Since 1980, SEDS has been working with the local communities to improve the livelihoods of families, by providing a range of social and environmental initiatives. However SEDS discovered that by providing its services and resources for free, they were not being valued by the communities. Therefore, in 1990 SEDS realised that a more sustainable approach was to involve the community members as much as possible through participation. Each target community has since been required to contribute a small amount towards the facilities, whether it is the installation of a water pump or a biogas fitting. This two-way process has had positive outcomes as the people become stakeholders in the development process of their community.

In the last week we have gained exposure to some of these exchanges where SEDS is called to do a biogas fitting or maintenance. We entered a village where there were people living out of tents in poverty. A farmer expressed his sadness that someone had accidently split the water pipe while digging, thus cutting off the village water supply. The SEDS field worker obviously took this seriously, however it was requested that a small contribution of 200INR be paid to SEDS for the repair, ($3.50 Australia Dollars). It appeared to be an unexpected amount that the community would have to pay for, however they would need to accommodate for this. SEDS encourages this contribution in order to empower communities to take ownership of these processes and their resources, this deters a sense of dependency on the organisation.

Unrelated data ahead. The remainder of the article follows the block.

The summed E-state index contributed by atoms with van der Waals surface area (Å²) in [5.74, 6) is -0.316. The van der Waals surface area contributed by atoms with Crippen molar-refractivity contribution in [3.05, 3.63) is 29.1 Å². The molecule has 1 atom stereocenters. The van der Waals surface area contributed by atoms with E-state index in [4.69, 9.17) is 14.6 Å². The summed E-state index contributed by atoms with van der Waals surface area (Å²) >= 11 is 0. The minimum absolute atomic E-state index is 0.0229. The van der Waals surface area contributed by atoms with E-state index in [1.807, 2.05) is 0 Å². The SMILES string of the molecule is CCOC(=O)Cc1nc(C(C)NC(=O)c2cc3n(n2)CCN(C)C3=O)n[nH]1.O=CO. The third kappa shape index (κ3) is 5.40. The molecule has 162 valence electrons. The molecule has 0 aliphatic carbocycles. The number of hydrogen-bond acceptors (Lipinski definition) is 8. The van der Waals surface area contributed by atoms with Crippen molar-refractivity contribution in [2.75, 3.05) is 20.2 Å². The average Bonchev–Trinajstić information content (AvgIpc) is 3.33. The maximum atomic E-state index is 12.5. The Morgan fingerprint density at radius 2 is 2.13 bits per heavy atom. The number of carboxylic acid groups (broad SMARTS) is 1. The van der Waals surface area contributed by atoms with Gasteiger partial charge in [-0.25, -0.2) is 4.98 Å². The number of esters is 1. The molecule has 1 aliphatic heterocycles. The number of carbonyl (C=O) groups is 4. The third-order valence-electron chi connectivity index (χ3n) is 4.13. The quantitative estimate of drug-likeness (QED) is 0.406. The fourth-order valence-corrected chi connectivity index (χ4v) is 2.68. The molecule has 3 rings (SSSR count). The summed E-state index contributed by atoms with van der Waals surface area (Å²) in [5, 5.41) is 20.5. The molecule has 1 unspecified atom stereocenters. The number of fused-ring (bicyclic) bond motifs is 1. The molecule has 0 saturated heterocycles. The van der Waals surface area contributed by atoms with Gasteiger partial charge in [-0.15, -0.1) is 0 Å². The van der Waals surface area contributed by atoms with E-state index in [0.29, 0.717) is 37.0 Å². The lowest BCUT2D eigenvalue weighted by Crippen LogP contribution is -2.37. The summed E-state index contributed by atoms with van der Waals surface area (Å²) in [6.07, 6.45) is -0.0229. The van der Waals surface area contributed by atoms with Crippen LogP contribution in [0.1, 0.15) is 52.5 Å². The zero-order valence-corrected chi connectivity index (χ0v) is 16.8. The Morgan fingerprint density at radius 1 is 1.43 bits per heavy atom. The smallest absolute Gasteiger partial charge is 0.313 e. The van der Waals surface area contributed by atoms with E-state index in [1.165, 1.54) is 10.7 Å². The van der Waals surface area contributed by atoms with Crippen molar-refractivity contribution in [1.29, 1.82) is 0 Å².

Another story of reflection was one of a small community that was fitted with a biogas system by SEDS. Workers have reported difficulties in shifting some of the perceptions and processes of community members and farmers who are set in their ways. While communities see the benefits of biogas, it is a task to change traditional attitudes and behaviours that have been used for hundreds of years. An example of this was when a community faced financial concerns they were forced to sell their cows, thus the manure  (fuel) for biogas was not available and as a result people returned to their traditional ways of cooking on an open fire. One lady though decided that she would collect cow manure from neighbouring fields and through her actions and personal agency she was able to demonstrate a shift in thinking.

We also recently attended our first community organisation meeting of local farmers who are participating in the Low Carbon Farming (LCF) initiative. This involves the use of no chemicals and fertilisers which helps to generates carbon credits ie. money from Developed Countries such as Australia. The farmers reported that they are very happy to be involved as it reduces the costs of buying chemicals and fertilisers and provides a much-needed income. While the organic farming process is more time consuming they can see the benefits in the long term. The only problem that was communicated by the farmers was the lack of rainwater in the area which causes substantial delys in the process.

To be continued.... ~~<3~~

Photo Courtesy: Natalie Owens